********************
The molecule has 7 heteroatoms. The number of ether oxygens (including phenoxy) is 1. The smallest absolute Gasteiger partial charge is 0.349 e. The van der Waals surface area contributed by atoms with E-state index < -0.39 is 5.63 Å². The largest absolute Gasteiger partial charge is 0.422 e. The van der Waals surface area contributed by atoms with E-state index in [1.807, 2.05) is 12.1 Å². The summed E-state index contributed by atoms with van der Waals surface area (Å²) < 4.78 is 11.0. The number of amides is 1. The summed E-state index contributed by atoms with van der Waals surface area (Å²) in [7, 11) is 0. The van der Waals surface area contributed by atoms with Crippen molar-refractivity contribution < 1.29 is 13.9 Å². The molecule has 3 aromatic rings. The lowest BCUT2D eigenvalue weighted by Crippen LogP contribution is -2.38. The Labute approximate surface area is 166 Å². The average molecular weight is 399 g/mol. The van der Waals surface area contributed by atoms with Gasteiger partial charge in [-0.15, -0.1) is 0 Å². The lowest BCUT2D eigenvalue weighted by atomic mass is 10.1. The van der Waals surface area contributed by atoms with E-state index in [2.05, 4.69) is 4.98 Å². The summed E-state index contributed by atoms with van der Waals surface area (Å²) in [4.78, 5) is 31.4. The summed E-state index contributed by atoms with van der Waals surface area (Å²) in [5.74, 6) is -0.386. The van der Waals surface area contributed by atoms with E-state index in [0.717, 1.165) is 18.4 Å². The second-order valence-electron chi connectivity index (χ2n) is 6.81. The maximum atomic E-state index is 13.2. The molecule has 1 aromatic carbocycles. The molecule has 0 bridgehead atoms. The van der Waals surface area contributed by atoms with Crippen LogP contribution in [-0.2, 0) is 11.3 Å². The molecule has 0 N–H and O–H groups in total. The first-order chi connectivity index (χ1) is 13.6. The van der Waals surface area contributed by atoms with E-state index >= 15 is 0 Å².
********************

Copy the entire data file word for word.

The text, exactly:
The molecule has 7 heteroatoms. The number of ether oxygens (including phenoxy) is 1. The smallest absolute Gasteiger partial charge is 0.349 e. The van der Waals surface area contributed by atoms with E-state index < -0.39 is 5.63 Å². The largest absolute Gasteiger partial charge is 0.422 e. The van der Waals surface area contributed by atoms with E-state index in [1.807, 2.05) is 12.1 Å². The summed E-state index contributed by atoms with van der Waals surface area (Å²) < 4.78 is 11.0. The number of amides is 1. The summed E-state index contributed by atoms with van der Waals surface area (Å²) in [7, 11) is 0. The van der Waals surface area contributed by atoms with Crippen molar-refractivity contribution < 1.29 is 13.9 Å². The molecule has 3 aromatic rings. The lowest BCUT2D eigenvalue weighted by Crippen LogP contribution is -2.38. The Labute approximate surface area is 166 Å². The average molecular weight is 399 g/mol. The van der Waals surface area contributed by atoms with Gasteiger partial charge in [-0.15, -0.1) is 0 Å². The lowest BCUT2D eigenvalue weighted by atomic mass is 10.1. The van der Waals surface area contributed by atoms with E-state index in [2.05, 4.69) is 4.98 Å². The summed E-state index contributed by atoms with van der Waals surface area (Å²) in [4.78, 5) is 31.4. The summed E-state index contributed by atoms with van der Waals surface area (Å²) in [5.74, 6) is -0.386. The van der Waals surface area contributed by atoms with E-state index in [0.717, 1.165) is 18.4 Å². The second-order valence-electron chi connectivity index (χ2n) is 6.81. The maximum atomic E-state index is 13.2. The molecule has 1 aromatic carbocycles. The molecule has 0 bridgehead atoms. The van der Waals surface area contributed by atoms with Crippen LogP contribution in [-0.2, 0) is 11.3 Å². The molecule has 0 N–H and O–H groups in total. The first-order chi connectivity index (χ1) is 13.6. The van der Waals surface area contributed by atoms with E-state index >= 15 is 0 Å².